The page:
Marshall Islands Correspondent

MAJURO, Marshall Islands — Marshall Islands Marine Resources Authority staff member Benedict Yamamura confirmed that in late April, the Marshall Islands submitted to the United Nations 450 pages of geographical coordinates, treaty agreements and 25 charts that together officially declare the baselines and the outer limits of all maritime zones under the national jurisdiction of the Marshall Islands — and included in this declaration is Wake Island.

The United States claims Wake Island in the North Pacific as its territory. But the Marshall Islands has put a competing claim on record at the United Nations, reaffirming that it considers the island home territory.

The Marshall Islands has ties to Wake — which is known as “Eneen Kio” in Marshallese language — that predate U.S. claims possibly by centuries. “Oral traditions claim that the Marshallese knew of Wake Atoll prior to contact with European navigators,” writes Micronesia history and heritage expert Dirk Spennemann. “The Marshallese name for the atoll was Eneen-Kio or Ane-en Kio, ‘Island of the kio flower.’”

Technical staff from the Pacific Community, or the SPC, and the Australian government worked with the Marshall Islands Marine Resources Authority to draw the marine baselines, including drafting legislation detailing the new marine boundaries that was adopted by the parliament in March. People involved in the boundary mapping project called it a “major milestone in ocean resource management and international relations.”

The inclusion of Wake — and waters 200 miles out from land — dramatically increases the Marshall Islands already substantial exclusive economic zone.

But the U.S. government is expected to contest this declaration of authority over Wake. “The State Department is aware of the Marshall Islands’ UN filing and is in the preliminary stages of getting technical experts together from both countries to discuss the maritime boundary,” said U.S. Ambassador to the Marshall Islands Thomas Armbruster.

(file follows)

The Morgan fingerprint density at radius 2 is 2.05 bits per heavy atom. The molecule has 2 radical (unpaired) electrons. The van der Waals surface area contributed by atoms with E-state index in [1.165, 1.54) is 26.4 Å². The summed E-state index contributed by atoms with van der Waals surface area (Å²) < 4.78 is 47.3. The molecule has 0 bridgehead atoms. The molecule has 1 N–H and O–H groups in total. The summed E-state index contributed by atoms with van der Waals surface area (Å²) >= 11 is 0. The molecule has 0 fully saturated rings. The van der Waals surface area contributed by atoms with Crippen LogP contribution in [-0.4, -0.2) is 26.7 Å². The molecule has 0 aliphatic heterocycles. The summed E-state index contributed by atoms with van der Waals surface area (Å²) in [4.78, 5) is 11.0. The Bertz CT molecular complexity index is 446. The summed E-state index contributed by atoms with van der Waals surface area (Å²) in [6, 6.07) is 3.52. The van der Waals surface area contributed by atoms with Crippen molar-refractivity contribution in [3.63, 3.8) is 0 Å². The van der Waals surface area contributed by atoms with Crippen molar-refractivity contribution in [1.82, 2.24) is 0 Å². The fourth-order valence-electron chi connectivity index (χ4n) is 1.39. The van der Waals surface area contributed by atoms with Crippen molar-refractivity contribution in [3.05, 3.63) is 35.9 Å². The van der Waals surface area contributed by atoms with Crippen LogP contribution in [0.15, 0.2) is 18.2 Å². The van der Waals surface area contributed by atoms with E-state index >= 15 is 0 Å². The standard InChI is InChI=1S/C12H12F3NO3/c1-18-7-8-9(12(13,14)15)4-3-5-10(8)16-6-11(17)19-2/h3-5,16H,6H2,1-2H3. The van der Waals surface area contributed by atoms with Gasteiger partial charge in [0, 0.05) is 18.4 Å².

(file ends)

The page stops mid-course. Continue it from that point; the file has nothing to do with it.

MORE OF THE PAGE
Wake was formally claimed by the United States in 1899 as a site for a cable station and was put under U.S. Naval administration in 1934. It is located about 2,300 miles west of Hawaii. Since the 1960s, Wake, an unincorporated territory of the U.S., has been administered by the U.S. Air Force. The National Weather Service and the National Oceanic & Atmospheric Administration operate research stations there.

Wake has an important place in the history of the Marshall Islands. “The atoll was a source of feathers and plumes of seabirds (for Marshallese),” wrote Spennemann in one of a number of articles he has published on the history of the Marshalls. “Prized were the wing bones of albatross, from which tattooing chisels could be made. In addition, the rare kio flower grew on the atoll. Bringing these items to the home atolls implied that the navigators had been able to complete the feat of finding the atoll using traditional navigation skills of stars, wave patterns and other ocean markers.”

Spennemann, who worked as the historic preservation officer in the Marshall Islands in the early 1990s, is a professor in culture heritage management at the Charles Sturt University in Australia. “Like the Marshallese visits to the atolls of Bikar and Bokak, the voyages to Wake occurred once a year or even less frequently,” Spennemann said. “It is thus not surprising that none of the Europeans visiting or landing on Eneen-Kio mention the presence of Marshallese or any signs of permanent or temporary human habitation on this atoll.”

In addition to the SPC and the Australian government, others involved in completing the marine boundary mapping project included the Forum Fisheries Agency, GRID-Arendal, the University of Sydney, the Commonwealth Secretariat and the nonprofit organization Independent Diplomat, which is based in New York. mbj